You wake from vague and meaningless dreams to find that everyone in your city – yours, truly yours, now – has gone, either disappeared or left, it’s not clear. The army has the town surrounded and the power’s shut off everywhere you try. The soldiers are all very polite and not at all mad or hostile but they won’t let you out, either. “Sorry,” they say. “Nothing personal. Orders, y’know? No one ever goes in and no one ever comes out.”

But what happened, you want to know. You’re very insistent, but they just smile and shake their heads and turn you back into the empty streets after letting you rage yourself empty, a balloon flying along on the rush of deflating.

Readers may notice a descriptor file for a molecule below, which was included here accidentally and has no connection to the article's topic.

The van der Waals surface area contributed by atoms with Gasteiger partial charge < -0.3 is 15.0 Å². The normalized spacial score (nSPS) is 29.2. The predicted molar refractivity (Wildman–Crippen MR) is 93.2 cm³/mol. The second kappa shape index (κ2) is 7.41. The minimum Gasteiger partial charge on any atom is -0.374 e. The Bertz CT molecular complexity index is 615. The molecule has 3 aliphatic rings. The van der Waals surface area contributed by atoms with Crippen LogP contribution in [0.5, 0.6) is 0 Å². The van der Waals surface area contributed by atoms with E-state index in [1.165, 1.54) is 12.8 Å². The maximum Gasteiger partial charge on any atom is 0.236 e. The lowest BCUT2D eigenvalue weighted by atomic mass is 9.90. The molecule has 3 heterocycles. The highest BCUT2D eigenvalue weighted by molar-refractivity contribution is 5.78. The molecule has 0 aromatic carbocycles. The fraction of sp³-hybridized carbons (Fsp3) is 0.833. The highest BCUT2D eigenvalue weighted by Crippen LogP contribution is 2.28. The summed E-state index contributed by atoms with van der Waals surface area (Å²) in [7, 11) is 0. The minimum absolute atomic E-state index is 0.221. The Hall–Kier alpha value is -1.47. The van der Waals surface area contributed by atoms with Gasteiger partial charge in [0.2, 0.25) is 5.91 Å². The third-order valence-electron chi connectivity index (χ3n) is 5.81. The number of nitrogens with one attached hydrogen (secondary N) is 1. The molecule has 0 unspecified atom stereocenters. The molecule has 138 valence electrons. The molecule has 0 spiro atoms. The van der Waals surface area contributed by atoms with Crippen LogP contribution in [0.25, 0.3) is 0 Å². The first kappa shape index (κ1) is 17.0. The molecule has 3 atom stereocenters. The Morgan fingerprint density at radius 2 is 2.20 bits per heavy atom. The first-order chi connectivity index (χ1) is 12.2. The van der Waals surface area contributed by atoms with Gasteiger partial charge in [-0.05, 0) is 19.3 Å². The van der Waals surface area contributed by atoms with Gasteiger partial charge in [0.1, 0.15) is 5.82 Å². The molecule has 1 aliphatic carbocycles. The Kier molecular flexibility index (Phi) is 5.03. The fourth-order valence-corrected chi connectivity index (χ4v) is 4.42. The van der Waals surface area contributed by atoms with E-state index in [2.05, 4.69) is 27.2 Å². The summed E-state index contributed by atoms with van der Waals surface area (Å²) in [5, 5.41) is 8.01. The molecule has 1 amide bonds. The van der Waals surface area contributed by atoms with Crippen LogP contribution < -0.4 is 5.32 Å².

You figure you’re lucky it’s summer, on account of the weather’s sweet and balmy with jasmine, but after a month, maybe six weeks, you cotton to the fact that it’s always perfect, always easy; the meat doesn’t rot and the fruit doesn’t spoil. Fires won’t light – lucky you – and the cream never sours.

There’s always food, but the books are all blank, emptied somehow of ink. Libraries you break into are filled with row upon row of empty white pages, faces smiling up from the covers white, white and cheerful, empty of feeling.

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